Archive for the Jethro BURNS Category

Tiny MOORE & Jethro BURNS 1979

Posted in JAZZ, Jethro BURNS, Tiny MOORE on December 15, 2010 by whoisthemonk

Tiny MOORE & Jethro BURNS 1979
Kaleidoscope F-9


Tiny Moore, who died in 1987, performed as a regular with Bob Wills & The Texas Playboys doing Western swing in the late 1940s and early 1950s. He developed a unique single-string electric solid-body mandolin with an added fifth string. Jethro Burns was far better known to the public as half of the musical parody team of Homer & Jethro, who delighted country audiences for decades and had a nationwide Top 10 pop hit in 1959 with “The Battle of New Orleans.” Burns died in 1989.

For their 1979 meeting, Moore and Burns are joined by rhythm guitarist Eldon Shamblin plus the unlikely combination of legendary bassist Ray Brown and drummer Shelly Manne. Grisman himself sits in on mandolin on three tracks. Although the two leaders were not widely known for their work as so-called jazz mandolinists, Moore had, in fact, spent his years with Bob Wills developing his skills, and on a 1960 recording, Playing It Straight, Homer & Jethro dazzled with their album of instrumental standards displaying previously unknown jazz chops.

The tunes are comprised of originals, standards, and songs from Django Reinhardt, Wes Montgomery, Dizzy Gillespie, and Lester Young. The music itself is low-key, relaxed, and quite enjoyable. If you’ve sampled albums from Acoustic Disc Records, you’ll know that this is typical of the label’s output; the accomplished pickers have some fun with these compositions paired with premier bass and drums accompanyment. Jazz enthusiasts will be delighted to hear, on both the Ellington “In A Mellotone” and Lester Young’s “Tickle Toe,” the melody statement from one mandolin while the other performs the exact horn riffs from the Ellington/Basie arrangement of the late 1930s/early 1940s.

After hearing this album, one can put the work of Tiny Moore & Jethro Burns in better perspective with the history of jazz guitar from Eddie Lang to Wes Montgomery.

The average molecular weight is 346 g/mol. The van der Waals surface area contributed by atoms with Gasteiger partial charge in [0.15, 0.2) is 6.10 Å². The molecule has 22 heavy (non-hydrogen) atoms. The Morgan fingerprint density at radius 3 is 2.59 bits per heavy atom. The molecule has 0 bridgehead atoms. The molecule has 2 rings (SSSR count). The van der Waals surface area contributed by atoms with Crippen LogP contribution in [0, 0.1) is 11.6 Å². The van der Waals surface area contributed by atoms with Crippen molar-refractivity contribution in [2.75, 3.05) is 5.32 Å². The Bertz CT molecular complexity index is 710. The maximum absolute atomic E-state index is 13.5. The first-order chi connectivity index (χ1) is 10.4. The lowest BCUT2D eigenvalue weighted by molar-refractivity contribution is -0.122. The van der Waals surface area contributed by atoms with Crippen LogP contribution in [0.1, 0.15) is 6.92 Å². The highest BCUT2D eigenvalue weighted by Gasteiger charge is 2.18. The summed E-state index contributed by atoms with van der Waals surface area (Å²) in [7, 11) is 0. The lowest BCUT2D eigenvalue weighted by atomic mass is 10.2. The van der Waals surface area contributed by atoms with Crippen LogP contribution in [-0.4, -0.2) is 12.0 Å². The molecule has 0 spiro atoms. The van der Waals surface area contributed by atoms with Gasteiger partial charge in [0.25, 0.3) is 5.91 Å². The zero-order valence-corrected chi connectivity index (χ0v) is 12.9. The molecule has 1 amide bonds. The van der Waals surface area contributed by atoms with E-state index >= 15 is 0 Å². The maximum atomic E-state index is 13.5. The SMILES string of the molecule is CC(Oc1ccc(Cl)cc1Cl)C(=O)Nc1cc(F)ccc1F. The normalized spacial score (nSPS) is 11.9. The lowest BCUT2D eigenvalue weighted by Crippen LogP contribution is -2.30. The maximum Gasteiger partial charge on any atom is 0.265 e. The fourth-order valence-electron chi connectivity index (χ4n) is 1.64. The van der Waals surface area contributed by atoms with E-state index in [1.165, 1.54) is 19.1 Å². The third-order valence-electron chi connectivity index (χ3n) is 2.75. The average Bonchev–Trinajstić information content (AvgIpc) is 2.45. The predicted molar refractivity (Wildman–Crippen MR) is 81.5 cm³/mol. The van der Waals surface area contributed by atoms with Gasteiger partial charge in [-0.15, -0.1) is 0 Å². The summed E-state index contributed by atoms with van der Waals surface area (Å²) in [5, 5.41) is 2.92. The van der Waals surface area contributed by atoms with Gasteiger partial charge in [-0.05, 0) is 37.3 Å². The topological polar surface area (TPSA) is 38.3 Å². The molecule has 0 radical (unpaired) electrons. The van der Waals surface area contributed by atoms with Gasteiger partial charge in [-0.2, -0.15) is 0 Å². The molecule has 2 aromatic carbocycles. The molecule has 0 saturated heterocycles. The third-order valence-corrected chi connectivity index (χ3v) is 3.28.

“Back To Back” presents music that resulted from an historic 1979 summit of two superb jazz mandolinists, Tiny Moore and Jethro Burns. Both were 59 years old at the time and full of maturity and vitality in their playing. This 2004 release includes a second disc of previously unreleased alternate takes and a bonus track (“Maiden’s Prayer”). At the session, Moore and Burns were accompanied by some stellar musicians — Eldon Shamblin (guitar), Ray Brown (bass) and Shelly Manne (drums). Producer David Grisman also plays on three tunes (Moonlight Waltz, Tiny’s Rag, Maiden’s Prayer), and the third mandolin imparts a powerful intensity particularly on the slower tunes.

During his fifty years in the business, Jethro Burns made a big name for himself as half of the comedy duo Homer & Jethro. His playing is distinctive and picturesque. Texan Tiny Moore began working with western swing legend Bob Wills in 1946 and created his own unique style on a 5-string, solid-body electric mandolin. The 1979 recording session marked the first meeting of these legendary mando-giants, and you can hear the excitement in their playing.

The title cut, “Back to Back,” comes from the repertoire of Wes Montgomery. Tiny’s electric flair blends nicely with Jethro’s unparalleled acoustic sense. The interpretive twists added along the way supplant some tunes with new life (like jazzy progressions Bill Monroe’s “Moonlight Waltz”). They push the envelope on a number of jazz standards. A dazzling display of gypsy jazz permeates a cover of the Reinhardt/Grappelli favorite “Swing ’39,” while the two masters take Duke Ellington’s “In a Mellotone” and Count Basie’s “Tickle Toe” to places these songs have never been before. Impressively virtuosic playing is the trademark of this recording. Perhaps the most illustrious offerings are their own originals. With their veteran sidemen, they romp through “Jethro’s Tune” and “Flickin’ My Pick,” both certainly jaw-dropping performances. Their improvisational skills are something everyone should appreciate and study closely. Moore’s poignant “Real Laid Back” and bouncy “Tiny’s Rag” are similarly breathtaking.
Tiny Moore- Electric 5-String Mandolin, Mandolin;
Jethro Burns- Mandolin;
Eldon Shamblin- Rhythm Guitar;
Ray Brown- Bass;
Shelly Manne- Drums;
David Grisman- Mandolin (on “Moonlight Waltz”, “Tiny’s Rag” & “Maiden’s Prayer”.
A1. Back to Back   4:19
A2. Diane   2:55
A3. In a Mellotone   3:29
A4. Real Laid Back   2:15
A5. Flickin’ My Pick   2:38
A6. Moonlight Waltz   3:34
B1. Jethro’s Tune   2:33
B2. Swing ’39   3:55
B3. Out of Nowhere   3:40
B4. Tickle Toe   2:41
B5. Tiny’s Rag   3:03
B6. Groovin’ High   2:45

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